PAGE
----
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New investigation reveals Russia’s worldwide digital hit list — beyond the US election

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The hackers who interfered with the U.S. presidential election targeted a variety of targets worldwide, according to a newly revealed digital hit list.

The Associated Press obtained the list — which includes U.S. defense contractors, Russian opposition figures and Ukrainian officers — collected by the cybersecurity firm Secureworks.

The list shows detailed evidence of how closely the Russian government worked with hackers to further the Kremlin’s interests.

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“(The data is) a master list of individuals whom Russia would like to spy on, embarrass, discredit or silence,” said Keir Giles, director of the Conflict Studies Research Center in Cambridge, England.

Hackers targeted at least 545 accounts in Ukraine, where Russia-backed separatists are fighting a grinding war, including the president and his son and the opposition parliamentarian who helped uncover payments allegedly paid to Trump campaign chairman Paul Manafort.

Within Russia, Fancy Bear focused on government opponents such as Pussy Riot’s Maria Alekhina and journalists critical of the Kremlin.

“It’s simply hard to see how any other country would be particularly interested in their activities,” said Michael Kofman, an expert on Russian military affairs at the Woodrow Wilson International Center in Washington, who was on the list of targets. “If you’re not Russia, hacking these people is a colossal waste of time.”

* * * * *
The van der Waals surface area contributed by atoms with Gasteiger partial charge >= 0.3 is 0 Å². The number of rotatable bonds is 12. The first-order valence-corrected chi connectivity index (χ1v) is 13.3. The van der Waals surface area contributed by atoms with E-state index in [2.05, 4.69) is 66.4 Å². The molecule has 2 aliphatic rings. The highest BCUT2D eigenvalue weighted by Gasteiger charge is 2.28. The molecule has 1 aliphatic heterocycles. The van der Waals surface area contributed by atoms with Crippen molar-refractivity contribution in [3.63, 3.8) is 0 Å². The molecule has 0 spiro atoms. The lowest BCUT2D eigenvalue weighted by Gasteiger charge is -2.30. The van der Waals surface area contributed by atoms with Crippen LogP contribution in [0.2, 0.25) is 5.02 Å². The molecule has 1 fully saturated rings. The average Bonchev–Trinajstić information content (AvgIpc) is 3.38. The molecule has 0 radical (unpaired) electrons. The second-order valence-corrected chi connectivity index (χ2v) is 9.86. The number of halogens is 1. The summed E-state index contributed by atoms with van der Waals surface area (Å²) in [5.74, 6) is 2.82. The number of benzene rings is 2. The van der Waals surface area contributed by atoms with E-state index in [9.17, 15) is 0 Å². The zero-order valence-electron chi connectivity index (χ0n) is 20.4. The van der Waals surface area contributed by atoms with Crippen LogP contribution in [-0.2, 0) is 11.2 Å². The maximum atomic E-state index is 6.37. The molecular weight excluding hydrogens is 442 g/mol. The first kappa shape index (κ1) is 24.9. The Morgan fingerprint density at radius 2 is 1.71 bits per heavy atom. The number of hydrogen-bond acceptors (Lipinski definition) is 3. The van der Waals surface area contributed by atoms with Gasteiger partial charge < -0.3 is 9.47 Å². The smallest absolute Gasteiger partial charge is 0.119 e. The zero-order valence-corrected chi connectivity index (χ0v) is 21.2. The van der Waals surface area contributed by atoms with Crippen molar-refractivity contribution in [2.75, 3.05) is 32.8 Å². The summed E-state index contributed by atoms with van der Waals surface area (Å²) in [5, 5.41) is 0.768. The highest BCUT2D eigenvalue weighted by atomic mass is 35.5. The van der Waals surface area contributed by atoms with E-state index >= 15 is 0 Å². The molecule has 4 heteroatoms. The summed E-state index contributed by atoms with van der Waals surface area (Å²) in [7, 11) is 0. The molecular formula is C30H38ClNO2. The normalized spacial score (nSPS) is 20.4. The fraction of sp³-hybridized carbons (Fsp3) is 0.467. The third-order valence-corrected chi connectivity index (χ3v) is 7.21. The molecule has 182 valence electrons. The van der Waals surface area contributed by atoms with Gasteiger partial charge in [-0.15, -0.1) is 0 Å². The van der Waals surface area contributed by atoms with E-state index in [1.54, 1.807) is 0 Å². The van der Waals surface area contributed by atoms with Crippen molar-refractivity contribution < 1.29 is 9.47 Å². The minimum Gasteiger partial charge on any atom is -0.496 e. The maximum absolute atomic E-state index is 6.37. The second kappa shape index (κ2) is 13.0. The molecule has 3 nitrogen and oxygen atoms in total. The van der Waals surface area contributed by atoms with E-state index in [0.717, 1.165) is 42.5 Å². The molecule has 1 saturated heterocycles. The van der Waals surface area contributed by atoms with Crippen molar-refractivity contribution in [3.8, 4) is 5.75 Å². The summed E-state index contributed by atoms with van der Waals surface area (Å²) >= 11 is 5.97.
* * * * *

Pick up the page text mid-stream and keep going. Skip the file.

Most of the identified targets were in the United States, Ukraine, Russia, Georgia and Syria, according to the AP analysis.

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“Everything on this list fits,” said Vasily Gatov, a Russian media analyst who was also targeted.

Secureworks found the data after the hacking group Fancy Bear accidentally exposed part of its phishing operation online, revealing a direct line between hackers and the leaks of private emails related to the Clinton campaign.

Hackers worked with Russia for years, according to the hit list, which showed they tried to break into 4,700 Gmail accounts — including the pope’s representatives in Kiev and the punk band Pussy Riot in Moscow.

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Fancy Bear tried to hack into nearly 600 inboxes of top U.S. diplomatic and security officials, including then-Secretary of State John Kerry, former Secretary of State Colin Powell, then-NATO Supreme Commander Gen. Philip Breedlove, and one of his predecessors, U.S. Army Gen. Wesley Clark.

They also tried hacking employees of defense contractors such as Boeing, Raytheon and Lockheed Martin, as well as Russia watchers and, especially, Democrats.

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More than 130 Democratic workers, campaign staffers and supporters were targeted, including Hillary Clinton’s campaign chairman, John Podesta, and other members of her inner circle.